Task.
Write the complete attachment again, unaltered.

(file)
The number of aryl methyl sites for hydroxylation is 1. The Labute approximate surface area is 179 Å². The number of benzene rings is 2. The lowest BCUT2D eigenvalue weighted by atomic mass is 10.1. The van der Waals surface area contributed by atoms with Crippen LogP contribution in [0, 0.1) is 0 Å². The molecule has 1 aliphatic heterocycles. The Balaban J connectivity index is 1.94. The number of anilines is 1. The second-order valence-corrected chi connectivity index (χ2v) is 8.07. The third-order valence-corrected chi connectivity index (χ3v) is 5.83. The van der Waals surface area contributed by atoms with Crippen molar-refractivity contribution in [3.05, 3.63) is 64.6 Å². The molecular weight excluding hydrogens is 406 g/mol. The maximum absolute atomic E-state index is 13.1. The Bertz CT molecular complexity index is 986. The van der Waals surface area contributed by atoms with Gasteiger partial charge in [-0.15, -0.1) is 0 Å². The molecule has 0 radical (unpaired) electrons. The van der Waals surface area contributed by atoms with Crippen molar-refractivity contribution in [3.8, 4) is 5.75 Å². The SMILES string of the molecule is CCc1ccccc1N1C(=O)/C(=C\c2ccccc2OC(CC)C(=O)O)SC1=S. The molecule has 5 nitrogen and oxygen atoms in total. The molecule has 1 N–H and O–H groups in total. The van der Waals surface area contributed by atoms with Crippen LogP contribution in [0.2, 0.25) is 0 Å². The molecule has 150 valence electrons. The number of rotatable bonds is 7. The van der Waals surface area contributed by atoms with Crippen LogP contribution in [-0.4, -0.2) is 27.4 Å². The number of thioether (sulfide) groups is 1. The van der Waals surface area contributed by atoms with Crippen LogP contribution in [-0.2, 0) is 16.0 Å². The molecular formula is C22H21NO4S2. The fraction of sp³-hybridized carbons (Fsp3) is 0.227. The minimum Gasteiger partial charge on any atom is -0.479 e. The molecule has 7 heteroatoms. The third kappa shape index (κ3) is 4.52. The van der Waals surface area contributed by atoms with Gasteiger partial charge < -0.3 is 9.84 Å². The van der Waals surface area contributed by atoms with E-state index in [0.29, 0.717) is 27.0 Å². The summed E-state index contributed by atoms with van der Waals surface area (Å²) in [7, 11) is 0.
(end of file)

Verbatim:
The number of aryl methyl sites for hydroxylation is 1. The Labute approximate surface area is 179 Å². The number of benzene rings is 2. The lowest BCUT2D eigenvalue weighted by atomic mass is 10.1. The van der Waals surface area contributed by atoms with Crippen LogP contribution in [0, 0.1) is 0 Å². The molecule has 1 aliphatic heterocycles. The Balaban J connectivity index is 1.94. The number of anilines is 1. The second-order valence-corrected chi connectivity index (χ2v) is 8.07. The third-order valence-corrected chi connectivity index (χ3v) is 5.83. The van der Waals surface area contributed by atoms with Crippen molar-refractivity contribution in [3.05, 3.63) is 64.6 Å². The molecular weight excluding hydrogens is 406 g/mol. The maximum absolute atomic E-state index is 13.1. The Bertz CT molecular complexity index is 986. The van der Waals surface area contributed by atoms with Gasteiger partial charge in [-0.15, -0.1) is 0 Å². The molecule has 0 radical (unpaired) electrons. The van der Waals surface area contributed by atoms with Crippen molar-refractivity contribution in [3.8, 4) is 5.75 Å². The SMILES string of the molecule is CCc1ccccc1N1C(=O)/C(=C\c2ccccc2OC(CC)C(=O)O)SC1=S. The molecule has 5 nitrogen and oxygen atoms in total. The molecule has 1 N–H and O–H groups in total. The van der Waals surface area contributed by atoms with Crippen LogP contribution in [0.2, 0.25) is 0 Å². The molecule has 150 valence electrons. The number of rotatable bonds is 7. The van der Waals surface area contributed by atoms with Crippen LogP contribution in [-0.4, -0.2) is 27.4 Å². The number of thioether (sulfide) groups is 1. The van der Waals surface area contributed by atoms with Crippen LogP contribution in [-0.2, 0) is 16.0 Å². The molecular formula is C22H21NO4S2. The fraction of sp³-hybridized carbons (Fsp3) is 0.227. The minimum Gasteiger partial charge on any atom is -0.479 e. The molecule has 7 heteroatoms. The third kappa shape index (κ3) is 4.52. The van der Waals surface area contributed by atoms with Gasteiger partial charge < -0.3 is 9.84 Å². The van der Waals surface area contributed by atoms with E-state index in [0.29, 0.717) is 27.0 Å². The summed E-state index contributed by atoms with van der Waals surface area (Å²) in [7, 11) is 0.